• I think the reason it is hard to come up with a “right” answer is because every park is different and one policy cannot possibly work for all parks. I am definitely more in favor of allowing nature to take it’s course but there are many more things to consider. The people best suited, I think, for making decisions are local park managers and the communities surrounding the parks.

        • Wilderness Dave says:

          I would agree with you Mae, I think the one’s best suited to make the decisions are the ones with their feet in the dirt interacting with the park’s ecosystem on a daily basis. Parks like Gates of the Arctic, it’s not an issue. But high traffic parks like Yellowstone or Grand Canyon is can be a monumental task.

        • I would agree as well Mae. Each of these Parks are fantastic in their own specific ways and many times that is defined by the unique ecology. Managing that in the best possible way is difficult without a very intimate knowledge on the ground.

          • Hey Tim, Dave, and Mae-
            Your comments fit in with a project
            I’m working on for an upcoming conference. I’m looking at the element of local
            knowledge and local input in public lands decision-making scenarios over time. Any
            chance any of you could help out with a related story? Thank you!

  2. Despite having penned this post myself, I don’t know that I have a clear opinion on this either. I read in one of the recent interviews with a wilderness firefighter that they feel one of the biggest challenges is in finding that line so that they can fight the fires but not impede what Mother Nature is doing in the bigger picture.

    That has to be a tough choice not just in the light of public opinion but also in striking the balance that these areas need to flourish. Protecting houses and people is most important but that also requires some thought in the beginning to have the restraint from building right up against the wilderness that requires a good fire every so often to strengthen itself and provide the environment for new plants to grow.

    I think my biggest question is how much of this is taken into account currently by the folks charged with making these decisions. Do they consider the long term needs of the forest and land against the interests of visitors and local residents? I’m sure they do but I have no idea what those details really show. Hopefully, someone with answers can weigh in.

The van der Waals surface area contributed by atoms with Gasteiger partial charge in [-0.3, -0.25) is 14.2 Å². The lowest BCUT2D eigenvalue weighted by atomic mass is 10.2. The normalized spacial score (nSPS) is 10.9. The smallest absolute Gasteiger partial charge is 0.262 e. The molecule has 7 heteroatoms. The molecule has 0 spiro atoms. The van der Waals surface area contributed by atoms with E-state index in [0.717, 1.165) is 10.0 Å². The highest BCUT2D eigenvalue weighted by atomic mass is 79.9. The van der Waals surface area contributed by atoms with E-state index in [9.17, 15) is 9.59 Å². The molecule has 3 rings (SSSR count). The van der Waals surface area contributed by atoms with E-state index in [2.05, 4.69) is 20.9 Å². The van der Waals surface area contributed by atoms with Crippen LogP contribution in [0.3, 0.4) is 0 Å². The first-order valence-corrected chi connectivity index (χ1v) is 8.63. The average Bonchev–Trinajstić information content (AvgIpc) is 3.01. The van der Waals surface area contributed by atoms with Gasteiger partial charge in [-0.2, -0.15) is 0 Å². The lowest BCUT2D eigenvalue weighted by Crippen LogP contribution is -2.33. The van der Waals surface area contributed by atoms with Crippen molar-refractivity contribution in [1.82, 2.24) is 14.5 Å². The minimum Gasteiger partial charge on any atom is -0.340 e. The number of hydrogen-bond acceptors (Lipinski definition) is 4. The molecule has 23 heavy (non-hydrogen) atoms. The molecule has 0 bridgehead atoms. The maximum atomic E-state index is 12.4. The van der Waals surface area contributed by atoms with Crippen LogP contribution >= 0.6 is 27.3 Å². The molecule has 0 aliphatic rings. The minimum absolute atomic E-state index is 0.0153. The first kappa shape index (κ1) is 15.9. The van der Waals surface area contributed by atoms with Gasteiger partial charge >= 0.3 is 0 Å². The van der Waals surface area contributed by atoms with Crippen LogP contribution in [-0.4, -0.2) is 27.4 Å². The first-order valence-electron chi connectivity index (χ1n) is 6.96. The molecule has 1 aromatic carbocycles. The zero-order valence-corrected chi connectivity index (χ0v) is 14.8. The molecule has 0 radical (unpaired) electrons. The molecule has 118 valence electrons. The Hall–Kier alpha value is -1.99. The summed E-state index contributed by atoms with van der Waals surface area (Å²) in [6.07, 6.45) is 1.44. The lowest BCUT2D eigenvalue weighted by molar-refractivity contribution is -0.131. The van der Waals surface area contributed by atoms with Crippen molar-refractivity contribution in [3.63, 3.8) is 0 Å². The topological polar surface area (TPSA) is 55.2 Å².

3. Kurt Angersbach says:

    National Parks were set aside with
    two distinct defining roles: 1) “to conserve the scenery and the natural and
    historic objects and the wild life therein” and 2) “to provide for the
    enjoyment of the same,” along with a proviso stating that these actions shall
    occur “in such manner and by such means as will leave them unimpaired for the
    enjoyment of future generations. (U.S.C., title 16, sec. 1.)”

    From the start, then, the National Park
    Service story has been about access AND preservation. If we try to remake this
    story into access OR preservation, I think that will be a hard change to implement.
    That said, the National Park Service and the American public have done an
    incredible job of combining these two unwieldy roles—just go to any national
    park unit you choose to see what I mean!

    In 1912, John Muir attended a
    meeting to discuss automobile use in the national parks (and there’s a meeting
    I would have loved to have attended!). If we can infer Mr. Muir’s intent from
    the proceedings as they were reported, the position he took might be a
    surprise. That he was there for the discussion is not surprising (though the
    fact that he got name-checked by the moderator, who also happened to be the
    Secretary of the Interior, is a nice touch!). 100 years later, the debate goes
    on. Thanks to the work of all the park enthusiasts who came before us, we still have these beautiful parks to wrangle over!

    Note: The meeting was “AUTO USE IN THE NATIONAL PARKS:
    PROCEEDINGS OF THE NATIONAL PARK CONFERENCE: HELD AT THE YOSEMITE NATIONAL
    PARK: October 14, 15, and 16, 1912”

    • Wilderness Dave says:

      I don’t think anyone is trying to make the Parks Service choose between access and preservation. The question is more about choices in protection: Should the Parks service be fighting against the forces of nature to preserve their infrastructure or should they be allowing nature to shape the parks regardless of roads, structures, trails, etc?

      Access isn’t the issue, and we covered that to some degree in last week’s Weigh in Wednesday about structures and development. This is more a question of how much MAN should be doing in the parks to mitigate the natural process…